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The New Apparent Wind Sailing

Motorsail Apparent Wind Ecology Green Stupid

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#1 fastyacht

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Posted 29 October 2013 - 11:14 PM

Take a look!  All our problems are solved!

 

http://www.nrk.no/vi...segl-1.11220910

bmzvxwaW3wMFRyHjFOhRNA2BXgHGfDgLtRizIeDg

 

Wow!  Why didn't I think of that!  Wow, it's patented, too!  A patented motorsailer!



#2 Fleetwood

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Posted 29 October 2013 - 11:18 PM

How do you reef it? (Apart from the Costa Concordia way!)



#3 fastyacht

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Posted 29 October 2013 - 11:23 PM

With a computer routing system, apparently.



#4 sidmon

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Posted 29 October 2013 - 11:24 PM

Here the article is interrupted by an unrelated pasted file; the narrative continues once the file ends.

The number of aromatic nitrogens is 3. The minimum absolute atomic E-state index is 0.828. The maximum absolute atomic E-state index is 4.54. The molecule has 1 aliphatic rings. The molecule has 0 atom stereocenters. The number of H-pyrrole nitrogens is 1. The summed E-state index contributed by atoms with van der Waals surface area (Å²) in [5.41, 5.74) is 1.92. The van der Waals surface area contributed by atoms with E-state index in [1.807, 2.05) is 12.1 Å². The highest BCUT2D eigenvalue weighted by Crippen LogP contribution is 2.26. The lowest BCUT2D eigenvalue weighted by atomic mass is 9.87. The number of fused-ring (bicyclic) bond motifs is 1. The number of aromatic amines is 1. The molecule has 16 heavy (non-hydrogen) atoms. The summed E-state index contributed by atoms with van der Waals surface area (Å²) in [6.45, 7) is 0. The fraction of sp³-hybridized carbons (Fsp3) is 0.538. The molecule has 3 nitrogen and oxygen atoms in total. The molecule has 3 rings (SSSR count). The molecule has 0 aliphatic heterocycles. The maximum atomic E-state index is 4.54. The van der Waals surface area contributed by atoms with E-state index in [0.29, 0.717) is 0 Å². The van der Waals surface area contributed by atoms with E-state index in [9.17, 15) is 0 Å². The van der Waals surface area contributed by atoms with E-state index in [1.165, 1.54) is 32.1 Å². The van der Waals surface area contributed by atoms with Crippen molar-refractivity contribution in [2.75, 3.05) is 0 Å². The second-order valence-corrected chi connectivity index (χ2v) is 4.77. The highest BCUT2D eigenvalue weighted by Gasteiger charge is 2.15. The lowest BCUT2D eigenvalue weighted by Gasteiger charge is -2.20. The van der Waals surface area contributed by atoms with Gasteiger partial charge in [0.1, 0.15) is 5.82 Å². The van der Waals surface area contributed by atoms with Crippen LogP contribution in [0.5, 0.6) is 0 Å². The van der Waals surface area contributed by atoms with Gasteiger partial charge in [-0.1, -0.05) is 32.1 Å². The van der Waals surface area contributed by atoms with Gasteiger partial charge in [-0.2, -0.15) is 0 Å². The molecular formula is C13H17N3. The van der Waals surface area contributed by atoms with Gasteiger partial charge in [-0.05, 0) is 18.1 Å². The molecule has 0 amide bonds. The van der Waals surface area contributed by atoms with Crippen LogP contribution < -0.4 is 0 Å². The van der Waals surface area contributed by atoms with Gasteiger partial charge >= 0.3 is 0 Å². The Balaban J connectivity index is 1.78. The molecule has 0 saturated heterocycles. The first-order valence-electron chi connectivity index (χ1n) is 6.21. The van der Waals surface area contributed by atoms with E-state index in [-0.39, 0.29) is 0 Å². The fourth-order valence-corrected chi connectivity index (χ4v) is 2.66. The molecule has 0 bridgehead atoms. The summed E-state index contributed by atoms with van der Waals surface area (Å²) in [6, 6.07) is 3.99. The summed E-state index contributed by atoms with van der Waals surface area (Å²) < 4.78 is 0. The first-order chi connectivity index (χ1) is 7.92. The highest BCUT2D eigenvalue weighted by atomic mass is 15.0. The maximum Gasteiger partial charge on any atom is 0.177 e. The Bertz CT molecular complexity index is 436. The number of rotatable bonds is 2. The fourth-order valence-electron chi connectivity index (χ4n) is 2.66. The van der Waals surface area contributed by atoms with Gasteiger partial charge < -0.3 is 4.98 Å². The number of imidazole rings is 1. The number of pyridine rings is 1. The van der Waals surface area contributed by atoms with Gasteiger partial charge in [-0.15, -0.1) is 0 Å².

If this thing is about saving fuel, then how come they depict it breaking away from an oiler??

 

military-preps-for-broader-haiti-relief-



#5 SHNOOL

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Posted 29 October 2013 - 11:24 PM

Can I buy a vowel?  or a few consonants? or a translator?

and um, photoshop?



#6 Trickypig

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Posted 29 October 2013 - 11:27 PM

Stick it into Google Translate and you get this:

 

 

A cargo ship that can use air as the driving force in the same way that the seal in a sealed vessel can be the world's most environmentally friendly cargo .
 
I hope at least entrepreneurial Terje Charging behind the idea of ​​the registered trademark Wind Ship .
 
- Draumen to sail fast
Sailing and speed were the starting point for Terje charge that has a past as a performer of speed- sailing , a sport that is a cross between sail and fly .
 
- This is the dream to sail fast, hunger for speed, which eventually went over to become a concern for the environment and the earth , and when was born Wind Ship , victory charge .
 
Also read : Will curb global warming with robot ships
Wind Ship based on principles from a sailing boat , with the boat being pulled forward by pressure differences around the seal .
 
But instead of using a seal that creates a suction future , it is actual hull Wind Ship to act as an air seal , explains Terje Charge to NRK.